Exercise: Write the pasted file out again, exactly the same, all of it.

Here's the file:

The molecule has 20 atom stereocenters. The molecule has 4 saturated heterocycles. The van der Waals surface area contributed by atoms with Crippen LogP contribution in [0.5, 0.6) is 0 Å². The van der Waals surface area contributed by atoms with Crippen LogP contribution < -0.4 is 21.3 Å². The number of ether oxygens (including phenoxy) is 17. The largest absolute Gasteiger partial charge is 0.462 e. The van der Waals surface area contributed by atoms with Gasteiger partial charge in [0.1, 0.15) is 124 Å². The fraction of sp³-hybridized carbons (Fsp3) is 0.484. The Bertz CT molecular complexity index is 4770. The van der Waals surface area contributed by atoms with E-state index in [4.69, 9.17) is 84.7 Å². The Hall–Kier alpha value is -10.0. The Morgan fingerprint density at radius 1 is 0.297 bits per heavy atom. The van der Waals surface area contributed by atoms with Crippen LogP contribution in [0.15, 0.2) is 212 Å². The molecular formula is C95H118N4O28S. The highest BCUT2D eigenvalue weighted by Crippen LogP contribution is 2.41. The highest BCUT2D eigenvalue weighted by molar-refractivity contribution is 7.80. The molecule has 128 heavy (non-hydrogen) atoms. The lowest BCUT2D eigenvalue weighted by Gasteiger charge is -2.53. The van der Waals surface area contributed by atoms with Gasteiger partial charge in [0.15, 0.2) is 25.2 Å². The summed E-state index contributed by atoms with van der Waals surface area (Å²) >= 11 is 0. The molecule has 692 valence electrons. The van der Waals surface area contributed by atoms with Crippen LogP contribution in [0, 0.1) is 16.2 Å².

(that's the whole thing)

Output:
The molecule has 20 atom stereocenters. The molecule has 4 saturated heterocycles. The van der Waals surface area contributed by atoms with Crippen LogP contribution in [0.5, 0.6) is 0 Å². The van der Waals surface area contributed by atoms with Crippen LogP contribution < -0.4 is 21.3 Å². The number of ether oxygens (including phenoxy) is 17. The largest absolute Gasteiger partial charge is 0.462 e. The van der Waals surface area contributed by atoms with Gasteiger partial charge in [0.1, 0.15) is 124 Å². The fraction of sp³-hybridized carbons (Fsp3) is 0.484. The Bertz CT molecular complexity index is 4770. The van der Waals surface area contributed by atoms with E-state index in [4.69, 9.17) is 84.7 Å². The Hall–Kier alpha value is -10.0. The Morgan fingerprint density at radius 1 is 0.297 bits per heavy atom. The van der Waals surface area contributed by atoms with Crippen LogP contribution in [0.15, 0.2) is 212 Å². The molecular formula is C95H118N4O28S. The highest BCUT2D eigenvalue weighted by Crippen LogP contribution is 2.41. The highest BCUT2D eigenvalue weighted by molar-refractivity contribution is 7.80. The molecule has 128 heavy (non-hydrogen) atoms. The lowest BCUT2D eigenvalue weighted by Gasteiger charge is -2.53. The van der Waals surface area contributed by atoms with Gasteiger partial charge in [0.15, 0.2) is 25.2 Å². The summed E-state index contributed by atoms with van der Waals surface area (Å²) >= 11 is 0. The molecule has 692 valence electrons. The van der Waals surface area contributed by atoms with Crippen LogP contribution in [0, 0.1) is 16.2 Å².